US general admits he lied about Stuxnet: Reports
A retired US Marine Corps general pleads guilty to lying about leaking information on Stuxnet, a worm specifically designed to attack Iranian centrifuges used for enriching uranium in 2010.
The former Joint Chiefs vice chairman, General James Cartwright, admitted on Monday that he had leaked information about the worm, reportedly part of a US-Israeli cyber attack to dismantle Iran’s nuclear power, read reports by various news outlets.
According to a court filing, “after investigators showed Cartwright a list of quotes and statements from David Sanger’s book, a number of which contained classified information, Cartwright falsely told investigators that he was not the source of any quotes and statements.”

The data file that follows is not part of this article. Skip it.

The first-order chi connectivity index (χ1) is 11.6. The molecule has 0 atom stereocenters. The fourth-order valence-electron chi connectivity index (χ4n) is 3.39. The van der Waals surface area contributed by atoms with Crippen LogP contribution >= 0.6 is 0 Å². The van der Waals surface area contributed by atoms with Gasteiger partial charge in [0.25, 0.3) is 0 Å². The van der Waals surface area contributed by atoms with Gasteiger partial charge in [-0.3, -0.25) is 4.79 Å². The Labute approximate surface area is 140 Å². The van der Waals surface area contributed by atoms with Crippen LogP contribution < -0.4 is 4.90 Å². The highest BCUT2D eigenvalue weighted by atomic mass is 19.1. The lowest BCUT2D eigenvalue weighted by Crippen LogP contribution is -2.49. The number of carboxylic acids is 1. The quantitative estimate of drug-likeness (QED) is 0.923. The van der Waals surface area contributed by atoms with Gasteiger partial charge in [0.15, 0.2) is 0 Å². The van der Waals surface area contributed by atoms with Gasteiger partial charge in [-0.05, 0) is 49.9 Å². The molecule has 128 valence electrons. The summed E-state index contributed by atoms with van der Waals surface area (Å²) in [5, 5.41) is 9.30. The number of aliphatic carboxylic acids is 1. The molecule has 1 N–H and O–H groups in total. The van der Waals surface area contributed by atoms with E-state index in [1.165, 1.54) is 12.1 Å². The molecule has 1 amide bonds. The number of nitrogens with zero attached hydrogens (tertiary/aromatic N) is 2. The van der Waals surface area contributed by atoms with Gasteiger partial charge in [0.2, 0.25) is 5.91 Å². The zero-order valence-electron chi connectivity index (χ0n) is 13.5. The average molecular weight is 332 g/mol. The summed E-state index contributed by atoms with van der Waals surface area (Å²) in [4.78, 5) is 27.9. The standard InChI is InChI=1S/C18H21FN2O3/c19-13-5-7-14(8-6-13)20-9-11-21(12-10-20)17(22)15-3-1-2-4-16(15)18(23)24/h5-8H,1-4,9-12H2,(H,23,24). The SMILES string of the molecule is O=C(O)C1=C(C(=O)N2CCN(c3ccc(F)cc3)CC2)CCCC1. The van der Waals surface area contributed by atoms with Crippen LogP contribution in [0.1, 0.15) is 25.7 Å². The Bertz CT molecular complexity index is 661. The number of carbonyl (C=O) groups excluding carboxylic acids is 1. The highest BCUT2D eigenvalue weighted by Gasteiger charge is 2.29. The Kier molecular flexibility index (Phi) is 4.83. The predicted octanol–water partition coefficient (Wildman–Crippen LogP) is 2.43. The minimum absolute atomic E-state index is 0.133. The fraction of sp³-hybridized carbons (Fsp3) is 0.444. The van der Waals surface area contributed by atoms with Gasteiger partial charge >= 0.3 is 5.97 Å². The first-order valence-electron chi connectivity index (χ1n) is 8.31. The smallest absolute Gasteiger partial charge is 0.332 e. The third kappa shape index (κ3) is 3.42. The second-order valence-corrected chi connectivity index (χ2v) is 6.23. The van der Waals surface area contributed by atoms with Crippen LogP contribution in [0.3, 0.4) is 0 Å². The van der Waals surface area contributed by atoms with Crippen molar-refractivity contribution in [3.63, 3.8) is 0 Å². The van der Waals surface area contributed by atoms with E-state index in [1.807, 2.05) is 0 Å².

Cartwright, who also led the US Strategic Command and was known for his close relationship with President Barack Obama, “falsely told investigators that he never discussed Country 1 with Daniel Klaidman when in truth Cartwright had confirmed certain classified information relating to Country 1 in an email he sent to Daniel Klaidman.”
The general (pictured above), who retired in 2011 and was stripped of his security clearance in 2013, pleaded guilty before US District Court Judge Richard Leon in Washington.
According to media reports, Iran’s Bushehr nuclear power plant was at the center of the cyber attack. The offensive failed as it was averted in time by Iranian experts.
Last year, Iran’s then-Foreign Ministry spokesman Hossein Jaberi Ansaricalled the 2010 attacks “illegal,” saying Tehran has never responded with “reciprocal cyber attacks.”
Jaberi Ansari went on to say that lack of an efficient legal system in the international arena to prevent and prohibit cyber attacks is one of the serious shortcomings in countering cyber raids.